46% is the magic number

….but some spirits are bottled at 46% abv!!!

A lot of people harp on about chill filtration in spirits, personally I’d rather my spirit to be not to be chill-filtered, but almost everyone glosses over the 46% abv fact that usually comes with it. They just accept it’s part of the package but don’t know why. It’s likely it is because spirits can go cloudy under 46% abv when temperature drops, unless they are chill filtered, so once you’re over 46% you don’t need to do it. Any other reasons for 46% though? You bet:

[Entering geek mode] Some time back I was looking into interesting factoids around aged spirits, as one does when one is an enthusiast and has a bit of spare time. One of the most interesting pieces of information I found came from a study in thermodynamics (“Rheological study and thermodynamic analysis of the binary system: Influence of concentration” by R. Belda et al).

Basically (very basically!) ethanol is thin – that’s what comes out of the still. Water is thin – that’s what they mix with the distillate to get the spirit to bottling strength. The more ethanol there is in a water/ethanol mixture then the thinner the mixture, likewise the more water there is in the same mixture then thinner the mixture. You would think that if the mixture was 50/50 then that’d be all good, right? Wrong.

Most spirits (in the UK anyway) are bottled at 40% abv, this is a nice figure, the mixture isn’t thin – if you swirl your glass you’ll get some beading – but when you start to increase the level of alcohol away from 40% something magic happens.

If you mix water and ethanol together the point at which the viscosity of the resulting mixture reaches its maximum is at 46% abv. 46%. And this holds true when tested at a large range of temperatures too. This is known as maximum viscous synergy. Any more than 46% and you start to get a thinning of the mixture again.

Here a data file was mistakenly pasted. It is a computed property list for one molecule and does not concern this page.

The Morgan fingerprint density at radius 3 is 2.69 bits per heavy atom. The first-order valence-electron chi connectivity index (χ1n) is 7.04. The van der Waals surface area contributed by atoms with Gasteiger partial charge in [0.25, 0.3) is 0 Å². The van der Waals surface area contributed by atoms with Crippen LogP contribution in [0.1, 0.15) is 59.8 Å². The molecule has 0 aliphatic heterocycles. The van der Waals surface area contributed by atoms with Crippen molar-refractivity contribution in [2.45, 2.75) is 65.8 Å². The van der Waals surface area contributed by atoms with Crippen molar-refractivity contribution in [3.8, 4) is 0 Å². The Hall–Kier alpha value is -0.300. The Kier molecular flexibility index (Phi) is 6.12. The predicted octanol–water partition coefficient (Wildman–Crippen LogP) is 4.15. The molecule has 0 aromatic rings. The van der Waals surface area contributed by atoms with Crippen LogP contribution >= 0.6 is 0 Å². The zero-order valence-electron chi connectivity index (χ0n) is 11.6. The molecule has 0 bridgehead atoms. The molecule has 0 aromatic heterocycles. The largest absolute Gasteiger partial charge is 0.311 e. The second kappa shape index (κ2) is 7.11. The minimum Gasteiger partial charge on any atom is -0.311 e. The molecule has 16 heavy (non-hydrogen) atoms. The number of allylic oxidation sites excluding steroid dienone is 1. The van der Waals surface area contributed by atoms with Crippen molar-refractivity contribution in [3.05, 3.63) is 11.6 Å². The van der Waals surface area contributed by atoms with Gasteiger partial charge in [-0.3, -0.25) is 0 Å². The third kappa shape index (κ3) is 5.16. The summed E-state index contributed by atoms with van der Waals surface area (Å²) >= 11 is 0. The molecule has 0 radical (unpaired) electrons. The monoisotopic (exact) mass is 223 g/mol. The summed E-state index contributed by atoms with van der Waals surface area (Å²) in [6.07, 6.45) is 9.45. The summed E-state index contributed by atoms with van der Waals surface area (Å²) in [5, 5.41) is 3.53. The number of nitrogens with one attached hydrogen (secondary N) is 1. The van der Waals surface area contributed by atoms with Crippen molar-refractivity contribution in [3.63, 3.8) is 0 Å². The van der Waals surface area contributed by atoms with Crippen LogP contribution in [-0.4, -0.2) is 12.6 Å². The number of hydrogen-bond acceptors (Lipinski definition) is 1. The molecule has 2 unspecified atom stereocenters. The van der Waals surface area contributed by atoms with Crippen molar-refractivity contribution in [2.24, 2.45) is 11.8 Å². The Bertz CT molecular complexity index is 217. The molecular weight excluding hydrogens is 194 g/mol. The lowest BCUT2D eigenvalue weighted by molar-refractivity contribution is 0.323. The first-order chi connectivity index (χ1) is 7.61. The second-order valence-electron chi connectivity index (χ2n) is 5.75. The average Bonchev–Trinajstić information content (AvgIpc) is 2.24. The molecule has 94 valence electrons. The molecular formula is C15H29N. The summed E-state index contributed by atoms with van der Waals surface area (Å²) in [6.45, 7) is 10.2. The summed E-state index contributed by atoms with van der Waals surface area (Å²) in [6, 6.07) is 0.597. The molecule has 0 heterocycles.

So, is this why you get “naturally” presented, or “craft” bottlings at 46% abv? In my view, yes – and most likely this added bonus of viscosity is just a pure accidental by-product of the fact that putting things to 46% abv means you don’t have to chill filter. Humans like texture, it makes a big difference to the way we experience taste. So there you go, a bit more of the science behind that particularly odd bottling strength of 46% abv. It truly is a magic number.

…………I might add that this all goes to pot when you start adding other stuff into your spirit, such as sugar. You can get a nice viscous mouth-feel by loading your spirit with sugar, but that’s going to impact the flavour delivery and it’s frankly cheating 🙂

One response to “46% is the magic number

  1. This is incorrect, because the % alcohol is listed on bottles as alcohol by volume, whereas the paper you cite lists their data as percent alcohol by weight. The formula for converting between ABV and ABW is ABV x density of 100% alcohol in g/cm^3 = ABW x density of the alcohol/water solution in g/cm^3. The density of 100% ethanol at 20C is 0.78934 g/cm^3, and the density of 46% ethanol in water by weight at 20C is 0.92257 g/cm^3, so 0.46 x 0.92257 / 0.78934 = 53.8% ABV. However, maximum viscosity will likely be perceived significantly above this ABV because the spirit is instantly diluted by saliva upon entering the mouth. More likely 46% is common as you said for reasons having to do with avoiding cloudiness.


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